When I was interviewing to become Sleepy’s Snooze Director I was asked a simple question, “Do you have any interesting or unusual sleeping habits?” To which I had to respond honestly, “I sleep with my 50 pound dog”.
Daisy, and her toys, getting comfortable on my bed.
Daisy, my 5 year old Beagle/Yellow Lab mix, has slept at the end of my bed every night since the day I brought her home. I adopted Daisy when she was 10 weeks old, and after sleeping in a small crate for the majority of her life, my Queen size bed opened up a new world for her. My family had dogs in the past who were never allowed to sleep on the bed, but Daisy was different. Daisy was my dog, and I wanted her to sleep wherever she was most comfortable.
Perhaps my answer wasn’t as unusual as I thought. According to the American College of Veterinary Medicine, 62% of Americans allow their pets to sleep in their bedroom or on their bed. There are, of course, positives and negatives when allowing your pet to sleep on your bed. If you allow your four-legged friend to sleep with you, the most important thing to keep in mind is ensuring that your sleep is not disrupted.
Having enough space in the bed can be a serious point of conflict between you and your pet. Despite obvious issues like the size of your pet and the size of your bed, sleeping position can also play a role in your comfort level. Similar to humans, there are a variety of different canine sleeping positions. Being able to share a bed with your pet and still sleep in your preferred sleeping position is very important for a good night’s sleep, for both you and your pet. Luckily for Daisy and I, I am a side sleeper and she curls up into a ball when she sleeps, so space isn’t an issue for us.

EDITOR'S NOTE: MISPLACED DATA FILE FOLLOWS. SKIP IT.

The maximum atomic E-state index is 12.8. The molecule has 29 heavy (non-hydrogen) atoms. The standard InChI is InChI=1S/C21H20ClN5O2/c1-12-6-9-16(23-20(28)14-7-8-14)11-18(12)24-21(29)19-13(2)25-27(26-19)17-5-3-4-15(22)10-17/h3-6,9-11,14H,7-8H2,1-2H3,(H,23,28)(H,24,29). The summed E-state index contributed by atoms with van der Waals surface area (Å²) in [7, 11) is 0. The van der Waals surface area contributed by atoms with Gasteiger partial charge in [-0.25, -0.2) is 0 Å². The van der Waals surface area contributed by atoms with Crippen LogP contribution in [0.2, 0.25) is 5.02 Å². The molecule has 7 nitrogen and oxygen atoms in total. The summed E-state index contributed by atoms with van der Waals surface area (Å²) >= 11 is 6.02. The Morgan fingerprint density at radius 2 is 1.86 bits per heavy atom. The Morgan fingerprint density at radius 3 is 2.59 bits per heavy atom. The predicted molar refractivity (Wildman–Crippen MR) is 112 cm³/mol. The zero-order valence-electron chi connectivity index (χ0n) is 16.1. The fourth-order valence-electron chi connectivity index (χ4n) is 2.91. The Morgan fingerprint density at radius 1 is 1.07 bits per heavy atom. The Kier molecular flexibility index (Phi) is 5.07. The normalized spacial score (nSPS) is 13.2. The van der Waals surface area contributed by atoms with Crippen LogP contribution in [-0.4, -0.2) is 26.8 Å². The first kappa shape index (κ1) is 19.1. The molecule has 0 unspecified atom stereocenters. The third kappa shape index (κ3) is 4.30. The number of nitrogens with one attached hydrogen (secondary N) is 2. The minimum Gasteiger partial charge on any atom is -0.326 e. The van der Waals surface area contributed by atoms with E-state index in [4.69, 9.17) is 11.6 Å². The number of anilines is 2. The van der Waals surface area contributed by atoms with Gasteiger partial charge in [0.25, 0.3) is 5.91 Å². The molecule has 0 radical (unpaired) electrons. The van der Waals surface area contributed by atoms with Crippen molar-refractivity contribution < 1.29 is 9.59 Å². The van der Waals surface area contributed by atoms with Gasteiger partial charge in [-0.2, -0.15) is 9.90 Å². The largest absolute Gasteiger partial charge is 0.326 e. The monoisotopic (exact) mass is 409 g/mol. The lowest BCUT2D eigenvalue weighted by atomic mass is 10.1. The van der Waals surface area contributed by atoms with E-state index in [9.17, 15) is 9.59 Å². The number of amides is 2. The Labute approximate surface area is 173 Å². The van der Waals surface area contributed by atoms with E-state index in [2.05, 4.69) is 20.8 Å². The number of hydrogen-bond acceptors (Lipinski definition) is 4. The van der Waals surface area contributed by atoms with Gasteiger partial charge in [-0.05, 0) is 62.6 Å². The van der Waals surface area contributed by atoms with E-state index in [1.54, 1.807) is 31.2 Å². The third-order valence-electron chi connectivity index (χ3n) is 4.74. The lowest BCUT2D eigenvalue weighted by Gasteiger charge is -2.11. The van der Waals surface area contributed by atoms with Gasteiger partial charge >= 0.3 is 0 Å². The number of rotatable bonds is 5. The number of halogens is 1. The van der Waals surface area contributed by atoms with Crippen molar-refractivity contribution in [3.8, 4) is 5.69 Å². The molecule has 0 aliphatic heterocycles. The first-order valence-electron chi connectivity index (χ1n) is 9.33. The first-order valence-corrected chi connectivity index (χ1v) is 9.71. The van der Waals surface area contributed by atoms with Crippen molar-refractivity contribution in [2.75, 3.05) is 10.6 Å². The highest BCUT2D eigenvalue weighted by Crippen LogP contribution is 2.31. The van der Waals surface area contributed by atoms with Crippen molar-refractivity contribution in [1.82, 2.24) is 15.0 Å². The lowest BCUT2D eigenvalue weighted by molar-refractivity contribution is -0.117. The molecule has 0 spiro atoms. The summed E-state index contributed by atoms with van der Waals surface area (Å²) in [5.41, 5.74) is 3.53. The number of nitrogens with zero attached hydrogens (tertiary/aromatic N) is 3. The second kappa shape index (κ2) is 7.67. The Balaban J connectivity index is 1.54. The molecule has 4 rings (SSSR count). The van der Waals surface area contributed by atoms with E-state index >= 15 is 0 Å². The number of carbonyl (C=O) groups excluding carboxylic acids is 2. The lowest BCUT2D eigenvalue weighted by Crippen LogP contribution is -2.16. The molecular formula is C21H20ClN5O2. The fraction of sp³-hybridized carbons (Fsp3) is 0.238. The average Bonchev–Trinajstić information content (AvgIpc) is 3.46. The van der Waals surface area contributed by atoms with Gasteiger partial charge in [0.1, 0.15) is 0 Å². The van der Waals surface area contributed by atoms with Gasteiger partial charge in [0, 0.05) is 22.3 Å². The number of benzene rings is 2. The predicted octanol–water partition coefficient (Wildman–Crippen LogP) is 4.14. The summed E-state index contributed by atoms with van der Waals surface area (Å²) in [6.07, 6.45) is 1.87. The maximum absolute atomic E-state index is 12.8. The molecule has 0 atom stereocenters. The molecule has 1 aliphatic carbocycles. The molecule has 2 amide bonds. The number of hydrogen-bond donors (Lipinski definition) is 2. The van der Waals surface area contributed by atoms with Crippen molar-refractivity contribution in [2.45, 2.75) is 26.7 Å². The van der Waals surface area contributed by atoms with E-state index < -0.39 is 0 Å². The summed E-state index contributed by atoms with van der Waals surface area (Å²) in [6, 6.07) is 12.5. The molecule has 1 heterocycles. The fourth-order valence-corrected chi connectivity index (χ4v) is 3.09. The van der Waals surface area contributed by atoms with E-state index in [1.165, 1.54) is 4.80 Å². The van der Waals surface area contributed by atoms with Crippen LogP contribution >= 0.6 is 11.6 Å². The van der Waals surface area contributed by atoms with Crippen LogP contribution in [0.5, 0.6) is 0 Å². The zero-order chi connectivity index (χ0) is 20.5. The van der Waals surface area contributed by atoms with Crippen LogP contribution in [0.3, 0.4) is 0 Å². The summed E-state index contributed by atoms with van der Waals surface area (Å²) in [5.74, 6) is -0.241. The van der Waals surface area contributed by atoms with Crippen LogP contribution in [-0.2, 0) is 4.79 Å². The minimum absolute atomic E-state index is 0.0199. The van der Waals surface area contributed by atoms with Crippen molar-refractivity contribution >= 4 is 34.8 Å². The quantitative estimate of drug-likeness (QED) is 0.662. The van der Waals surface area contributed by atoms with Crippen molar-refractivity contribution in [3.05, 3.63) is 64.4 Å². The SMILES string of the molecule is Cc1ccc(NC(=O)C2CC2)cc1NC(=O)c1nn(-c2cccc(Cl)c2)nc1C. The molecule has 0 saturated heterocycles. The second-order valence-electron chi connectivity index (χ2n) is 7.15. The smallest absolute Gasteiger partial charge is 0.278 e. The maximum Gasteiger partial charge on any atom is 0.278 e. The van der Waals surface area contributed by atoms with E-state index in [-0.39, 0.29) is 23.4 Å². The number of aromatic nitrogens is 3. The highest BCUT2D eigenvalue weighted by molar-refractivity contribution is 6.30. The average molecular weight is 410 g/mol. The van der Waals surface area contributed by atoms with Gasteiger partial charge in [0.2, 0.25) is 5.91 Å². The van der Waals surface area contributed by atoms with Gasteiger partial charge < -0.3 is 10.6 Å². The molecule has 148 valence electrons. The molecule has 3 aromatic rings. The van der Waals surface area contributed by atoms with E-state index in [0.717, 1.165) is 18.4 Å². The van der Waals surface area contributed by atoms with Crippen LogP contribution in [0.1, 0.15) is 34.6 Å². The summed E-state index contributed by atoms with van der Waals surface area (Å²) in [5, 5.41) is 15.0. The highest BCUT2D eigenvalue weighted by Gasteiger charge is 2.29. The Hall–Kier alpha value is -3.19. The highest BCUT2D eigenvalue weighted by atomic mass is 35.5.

Sleeping near your pet can also cause unwanted wake-ups. Whether it’s a wagging tail hitting a bedside table, whining because of a nightmare, or a need to go the bathroom in the middle of the night, your pet can prevent you from sleeping soundly through the night. Over the past 5 years there have been a number of times that Daisy has woken me up in the middle of the night for various reasons, but she needs a good night’s sleep just as much as I do, so those nights are few and far between.
Personally, the positives of having Daisy sleep with me outweigh any of the negatives. There is a heightened sense of security and safety when she is in the same room as me. Having her near me allows me to worry less and I sleep more soundly. According to Dr. Rose from Baylor College of Medicine, there are both psychological and physical benefits to sleeping with your pet. She says, “pets can create a sense of safety, security and comfort, and the rhythmic beating of their heart as well as the release of bonding hormones such as oxytocin may aid the owner with their own sleep”.
Allowing Daisy to sleep with me was my decision, and although it isn’t right for everyone, it was right for Daisy and I. If letting your pet sleep in your bed isn’t for you, give them their own place to relax at the end of the day. Providing your pet with a comfortable pet bed to sleep on can help ensure a great night’s sleep for everyone. Where you allow your pet to sleep is an individual decision that only you as an owner can make. Just make sure that whatever your decision may be, you don’t lose sleep over it!
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Contributor: Elizabeth Murphy, Snooze Director